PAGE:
Summit County looks at new uses for landfill site |

Summit County looks at new uses for landfill site

Bob Berwyn
Summit County, CO Colorado

SUMMIT COUNTY, Colorado – Used to be the dump was the place that you, well, dumped your trash.

No so anymore, at least not in Summit County, where local officials are considering a slew of other uses for the 465-acre parcel on the shale bluffs above the Snake River.

“There might be a better place for garbage,” said assistant county manager Thad Noll, explaining that the county commissioners will tour the property in early August in advance of the rezoning process. During the tour, the commissioners will hear about some of the other activities already occurring on the property, as well as some possible new uses that could be proposed in the future.

Sometime after the site visit, the county – like any other property owner – will formally apply for the rezoning, leading to series of public hearings with the Snake River planning commission and a decision by the county commissioners.

Already now, local recycling experts have started a commercial composting operation on part of the property, converting wood chips from beetle-killed trees to a potent soil enhancer. Until recently, Breckenridge Nordic Center operator Gene Dayton was running a log-lathing operation at the landfill, while other areas are being used for motorized recreation and even as a shooting and archery range.

“We’re going to look at it all and try to figure out what should be out there,” Noll said. “The rezoning won’t specify where things should be, only what could go on. Subsequent proposals for other uses would be subject to a site-specific review upon application,” he added.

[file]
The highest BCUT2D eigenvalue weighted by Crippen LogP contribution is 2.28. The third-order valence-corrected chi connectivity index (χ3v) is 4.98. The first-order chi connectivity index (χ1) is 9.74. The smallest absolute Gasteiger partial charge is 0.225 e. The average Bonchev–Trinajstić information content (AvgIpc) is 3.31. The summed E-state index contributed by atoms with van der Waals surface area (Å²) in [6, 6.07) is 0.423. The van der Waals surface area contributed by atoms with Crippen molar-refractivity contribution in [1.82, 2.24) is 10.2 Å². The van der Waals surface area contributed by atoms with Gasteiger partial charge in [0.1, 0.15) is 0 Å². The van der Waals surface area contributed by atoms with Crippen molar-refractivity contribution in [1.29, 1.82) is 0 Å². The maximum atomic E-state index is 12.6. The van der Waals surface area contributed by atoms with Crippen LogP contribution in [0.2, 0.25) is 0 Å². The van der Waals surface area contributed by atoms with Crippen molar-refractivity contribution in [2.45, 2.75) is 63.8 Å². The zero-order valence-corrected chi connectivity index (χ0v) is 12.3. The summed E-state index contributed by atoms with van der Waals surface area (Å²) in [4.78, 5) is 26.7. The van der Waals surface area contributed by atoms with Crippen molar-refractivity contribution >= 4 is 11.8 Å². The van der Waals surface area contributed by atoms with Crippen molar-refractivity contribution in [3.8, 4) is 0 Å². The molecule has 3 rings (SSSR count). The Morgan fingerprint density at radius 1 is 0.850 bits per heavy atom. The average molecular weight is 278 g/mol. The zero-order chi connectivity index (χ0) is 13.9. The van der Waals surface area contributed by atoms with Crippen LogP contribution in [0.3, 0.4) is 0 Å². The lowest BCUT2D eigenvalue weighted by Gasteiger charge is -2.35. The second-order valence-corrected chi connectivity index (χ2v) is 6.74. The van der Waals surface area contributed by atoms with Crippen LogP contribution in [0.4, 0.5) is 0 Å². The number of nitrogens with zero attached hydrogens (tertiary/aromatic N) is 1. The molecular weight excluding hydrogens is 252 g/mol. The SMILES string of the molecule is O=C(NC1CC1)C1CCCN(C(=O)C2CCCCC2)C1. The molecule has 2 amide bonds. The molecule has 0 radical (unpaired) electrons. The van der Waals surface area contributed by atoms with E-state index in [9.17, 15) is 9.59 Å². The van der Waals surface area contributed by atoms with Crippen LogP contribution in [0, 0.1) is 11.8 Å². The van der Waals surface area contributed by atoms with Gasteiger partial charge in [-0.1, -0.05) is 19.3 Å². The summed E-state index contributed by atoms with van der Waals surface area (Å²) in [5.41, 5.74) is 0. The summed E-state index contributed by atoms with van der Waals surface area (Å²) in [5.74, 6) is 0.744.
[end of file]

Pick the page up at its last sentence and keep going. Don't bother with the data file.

There could be plenty of room for various activities. At present, only about 80 acres are being used for garbage, although another large garbage “cell” is slated to open later this year.

Some of the ideas that have surfaced include an area for community gardens, as well as a site for wind turbines. An ongoing study of wind conditions in the area may show that the location is suitable for local generation of electricity.

“Theoretically, you couldn’t put a wind farm there right now,” Noll said. “Before we start using it bit by bit, we want to take a look at the whole area.”

Parts of the huge landfill parcel encompass scenic brush-covered hillsides, aspen groves and fringes of forest, mostly lodgepole pine stands that have been killed by pine beetles.

With intensive management of waste, including targeted recycling and composting, officials hope to extend the life of the landfill and reduce the need to develop new areas for disposal. If those efforts are successful, some of the property could be preserved for other, more valuable, uses.

“There probably aren’t too many people that want to see dump trucks rolling through the sage fields,” Noll said.

Part of the management equation includes the recent controversial proposal to develop a system of motorized trails on Tenderfoot Mountain. A local group of riders is working with the U.S. Forest Service to come up with a trail plan that addresses community concerns about damage to wetlands, noise, impacts on wildlife and trail safety issues.

Much of the trail system would be on National Forest land, but the current trailhead for motorized use is on county property. Through the rezoning, the county could consider whether motorized use is appropriate on part of the landfill parcel, Noll said.

Support Local Journalism

Start a dialogue, stay on topic and be civil.
If you don't follow the rules, your comment may be deleted.

User Legend: iconModerator iconTrusted User